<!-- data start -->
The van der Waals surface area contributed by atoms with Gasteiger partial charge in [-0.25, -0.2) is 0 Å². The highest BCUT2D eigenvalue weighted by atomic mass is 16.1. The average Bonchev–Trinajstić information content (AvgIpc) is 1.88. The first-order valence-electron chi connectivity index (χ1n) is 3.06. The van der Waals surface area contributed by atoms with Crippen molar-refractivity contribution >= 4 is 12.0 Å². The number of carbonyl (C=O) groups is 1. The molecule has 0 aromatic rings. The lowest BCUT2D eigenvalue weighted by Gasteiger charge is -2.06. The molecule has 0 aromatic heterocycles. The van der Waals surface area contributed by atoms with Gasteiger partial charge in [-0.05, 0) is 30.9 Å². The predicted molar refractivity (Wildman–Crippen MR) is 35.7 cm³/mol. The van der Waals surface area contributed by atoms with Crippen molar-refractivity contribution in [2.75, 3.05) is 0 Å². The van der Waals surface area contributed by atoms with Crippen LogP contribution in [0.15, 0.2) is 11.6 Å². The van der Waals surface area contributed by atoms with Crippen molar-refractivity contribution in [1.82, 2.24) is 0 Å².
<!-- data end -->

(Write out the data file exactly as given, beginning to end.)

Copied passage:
The van der Waals surface area contributed by atoms with Gasteiger partial charge in [-0.25, -0.2) is 0 Å². The highest BCUT2D eigenvalue weighted by atomic mass is 16.1. The average Bonchev–Trinajstić information content (AvgIpc) is 1.88. The first-order valence-electron chi connectivity index (χ1n) is 3.06. The van der Waals surface area contributed by atoms with Crippen molar-refractivity contribution >= 4 is 12.0 Å². The number of carbonyl (C=O) groups is 1. The molecule has 0 aromatic rings. The lowest BCUT2D eigenvalue weighted by Gasteiger charge is -2.06. The molecule has 0 aromatic heterocycles. The van der Waals surface area contributed by atoms with Gasteiger partial charge in [-0.05, 0) is 30.9 Å². The predicted molar refractivity (Wildman–Crippen MR) is 35.7 cm³/mol. The van der Waals surface area contributed by atoms with Crippen molar-refractivity contribution in [2.75, 3.05) is 0 Å². The van der Waals surface area contributed by atoms with Crippen LogP contribution in [0.15, 0.2) is 11.6 Å². The van der Waals surface area contributed by atoms with Crippen molar-refractivity contribution in [1.82, 2.24) is 0 Å².